State and local partners

Alabama Department of Conservation
The Alabama Department of Conservation and Natural Resources is a state agency responsible for management of freshwater fish, wildlife, marine resources, state lands, state parks, and other natural resources.
Alaska Department of Fish and Game
The Alaska Department of Fish and Game’s mission is to protect, maintain, and improve the fish, game, and aquatic plant resources of the state, and manage their use and development in the best interest of the economy and the well-being of the people of the state, consistent with the sustained yield principle.
Arizona Game and Fish Department
The Arizona Game and Fish Department is working with other states and federal agencies across the U.S. to develop management strategies to prevent or slow the movement of WNS to Arizona.
Arizona Game and Fish logo
Arkansas Game and Fish Commission
The Arkansas Game and Fish Commission participates in and supports monitoring of bat populations, including white nose syndrome surveillence, across the state. As a land manager we also work to protect bat populations using caves on AGFC Wildlife Management Areas.
Arkansas Game and Fish Commission logo
Arkansas Natural Heritage Commisson
The Arkansas Natural Heritage Commission owns and manages caves within the state many with listed karst species. The Commission also works closely with federal and other state organizations in response to the threat of WNS within the state.
Arkansas National Heritage Commission
California Department of Fish and Game
The California Department of Fish and Game’s mission is to manage California's diverse fish, wildlife, and plant resources, and the habitats upon which they depend, for their ecological values and for their use and enjoyment by the public. WNS potentially poses a serious threat to the bats of California if it arrives here, and it could undermine ecosystems throughout the state.
Colorado Parks and Wildlife
Colorado Parks &Wildlife is committed to working with partners on devising practical disease detection and control strategies, managing potential human impacts to bats at caves and inactive mines, and working towards collaborative solutions to provide for cave recreation while minimizing risks of WNS transmission.
Connecticut Department of Energy and Environmental Protection

To learn more about bats and white nose syndrome, read the following articles from the Wildlife Division's bimonthly magazine, Connecticut Wildlife.

Delaware Department of Natural Resources and Environmental Control, Division of Fish and Wildlife
"Multi-Agency Collaboration: Delaware is part of a nation-wide agency team of state and national biologists tracking White-nose Syndrome. This team plans research and projects designed to find answers about the disease.
Delaware Division of Fish & Wildlife
Florida Fish and Wildlife Conservation Commission
FWC monitors hibernating and maternity colonies of cave roosting bat species to assess baseline health and population trends. We provide science-based technical assistance to other state agencies and interested partners on the potential impacts of WNS and the management of bat populations.
Florida Fish and Wildlife Conservation Commission
Georgia Department of Natural Resources
Biologists with the Georgia Department of Natural Resources (GA DNR) developed a WNS plan and are actively participating in education and monitoring/surveillance for WNS in the state. Georgia has several hibernacula, which are surveyed every year to search for signs of WNS. GA DNR also works with the caving community in the state to detect early signs of WNS.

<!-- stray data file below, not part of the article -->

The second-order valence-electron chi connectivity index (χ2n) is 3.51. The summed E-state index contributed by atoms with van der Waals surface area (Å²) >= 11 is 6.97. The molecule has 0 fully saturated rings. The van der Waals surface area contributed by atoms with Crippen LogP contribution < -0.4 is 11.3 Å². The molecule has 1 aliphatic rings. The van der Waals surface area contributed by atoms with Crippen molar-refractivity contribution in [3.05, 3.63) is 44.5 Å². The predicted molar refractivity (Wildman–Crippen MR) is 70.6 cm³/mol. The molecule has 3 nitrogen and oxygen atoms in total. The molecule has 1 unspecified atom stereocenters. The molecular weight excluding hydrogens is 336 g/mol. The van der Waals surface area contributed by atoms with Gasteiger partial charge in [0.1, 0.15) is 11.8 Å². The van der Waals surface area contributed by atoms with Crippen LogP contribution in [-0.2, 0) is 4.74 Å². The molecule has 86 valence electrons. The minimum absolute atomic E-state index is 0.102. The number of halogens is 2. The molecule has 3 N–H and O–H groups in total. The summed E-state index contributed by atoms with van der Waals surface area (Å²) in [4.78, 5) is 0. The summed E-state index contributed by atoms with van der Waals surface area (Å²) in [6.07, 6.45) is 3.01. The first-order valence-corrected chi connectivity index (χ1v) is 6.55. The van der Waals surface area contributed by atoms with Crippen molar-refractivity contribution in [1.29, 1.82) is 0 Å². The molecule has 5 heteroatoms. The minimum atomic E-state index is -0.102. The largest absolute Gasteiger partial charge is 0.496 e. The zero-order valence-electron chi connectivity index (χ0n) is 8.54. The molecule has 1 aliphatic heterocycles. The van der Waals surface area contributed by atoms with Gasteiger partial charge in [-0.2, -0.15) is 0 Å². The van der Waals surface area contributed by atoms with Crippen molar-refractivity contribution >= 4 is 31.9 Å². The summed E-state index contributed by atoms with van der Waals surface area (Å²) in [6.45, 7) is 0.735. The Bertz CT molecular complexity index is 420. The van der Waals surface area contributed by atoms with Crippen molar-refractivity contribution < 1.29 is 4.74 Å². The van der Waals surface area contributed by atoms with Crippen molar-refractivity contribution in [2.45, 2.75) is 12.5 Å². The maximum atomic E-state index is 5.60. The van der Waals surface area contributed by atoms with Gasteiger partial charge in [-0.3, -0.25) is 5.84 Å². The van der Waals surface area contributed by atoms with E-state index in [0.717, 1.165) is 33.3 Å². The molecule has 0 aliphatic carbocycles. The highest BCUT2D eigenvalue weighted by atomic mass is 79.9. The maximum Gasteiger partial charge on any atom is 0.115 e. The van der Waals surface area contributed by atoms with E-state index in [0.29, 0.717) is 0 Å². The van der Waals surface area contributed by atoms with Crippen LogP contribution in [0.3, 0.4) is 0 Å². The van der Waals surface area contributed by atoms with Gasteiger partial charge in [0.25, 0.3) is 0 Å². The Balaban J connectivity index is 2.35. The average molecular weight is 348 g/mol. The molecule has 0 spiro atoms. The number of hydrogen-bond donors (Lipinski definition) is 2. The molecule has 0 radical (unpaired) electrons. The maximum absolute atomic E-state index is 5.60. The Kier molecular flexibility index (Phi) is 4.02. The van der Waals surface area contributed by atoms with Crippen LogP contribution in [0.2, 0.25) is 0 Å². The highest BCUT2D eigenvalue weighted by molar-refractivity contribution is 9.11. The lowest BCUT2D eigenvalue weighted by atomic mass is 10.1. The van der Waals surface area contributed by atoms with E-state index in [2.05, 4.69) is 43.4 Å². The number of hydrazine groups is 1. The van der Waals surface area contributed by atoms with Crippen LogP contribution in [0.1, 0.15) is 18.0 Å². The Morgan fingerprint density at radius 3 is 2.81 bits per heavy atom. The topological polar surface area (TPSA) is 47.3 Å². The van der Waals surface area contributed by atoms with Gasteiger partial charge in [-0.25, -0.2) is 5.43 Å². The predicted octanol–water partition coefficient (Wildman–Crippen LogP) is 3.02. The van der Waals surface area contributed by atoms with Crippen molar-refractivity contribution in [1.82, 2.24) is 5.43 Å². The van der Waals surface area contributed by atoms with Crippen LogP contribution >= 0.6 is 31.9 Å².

Idaho Department of Fish and Game
The Idaho Department of Fish and Game is actively engaged in WNS activities in the state, region, and nation. Our staff participate in biweekly state-federal WNS conference calls, attend national meetings, and serve on WNS-related committees.
Idaho Department of Fish and Game
Illinois Department of Natural Resources
White-Nose Syndrome (WNS), a fungal disease that has killed millions of bats in North America, has been found in three additional Illinois counties, bringing to seven the number of new counties where the disease has been found this year. Adams, Carroll and Pike Counties are the most recent counties to be added to the list where WNS has been confirmed.
Indiana Department of Natural Resources, Division of Fish and Wildlife
The Indiana Department of Natural Resources has statutory authority over all bat species native to Indiana. The agency's involvement with WNS includes components for disease surveillance (active, passive, on-line public reporting), population monitoring (winter hibernacula and summer reproductive season), land management policies, and public education.
Indiana Department of Natural Resources, Division of Fish and Wildlife
Iowa Department of Natural Resources
DNR experts have been monitoring bat populations, and state parks staff is educating the public while taking preventative measures to slow the potential spread of White-Nose Syndrome.
Kentucky Department of Fish and Wildlife Resources Kentucky Department of Fish and Wildlife
Louisiana Department of Wildlife and Fisheries
The Louisiana Department of Wildlife and Fisheries is currently collecting baseline information on bat roosting sites and developing a response plan should White-nose Syndrome turn up in the state.
Louisiana Department of Wildlife and Fisheries
Maine Department of Inland Fisheries and Wildlife
Maryland Department of Natural Resources
Suspected white nose syndrome (WNS) was found on bats during a DNR survey of a bat hibernation site in an Allegany County cave near Cumberland on March 5, 2010. Several dead bats and over two hundred visibly affected bats were found during the survey.
Massachusetts Division of Fisheries and Wildlife
The Massachusetts Division of Fisheries and Wildlife (DFW) is responsible for the conservation - including restoration, protection and management - of fish and wildlife resources for the benefit and enjoyment of the public.
Massachusetts Division of Fish and Wildlife
Michigan Department of Natural Resources

Because of its statutory responsibility to manage publicly-owned free-ranging wildlife resources in trust, the lead agency at the state level is the Michigan Department of Natural Resources and Environment (MDNRE) Wildlife Division (WLD). Within WLD, responsibility for planning and implementation is principally distributed across three positions/subgroups: a.

Minnesota Department of Natural Resources
The Minnesota Department of Natural Resources (MNDNR) works with citizens and partners to conserve and manage the state’s natural areas, native plants and animals; to protect ecological health by addressing threats such as invasive species; and to promote enjoyment and understanding of nature through recreational and educational opportunities
Minnesota Department of Natural Resources
Missouri Department of Conservation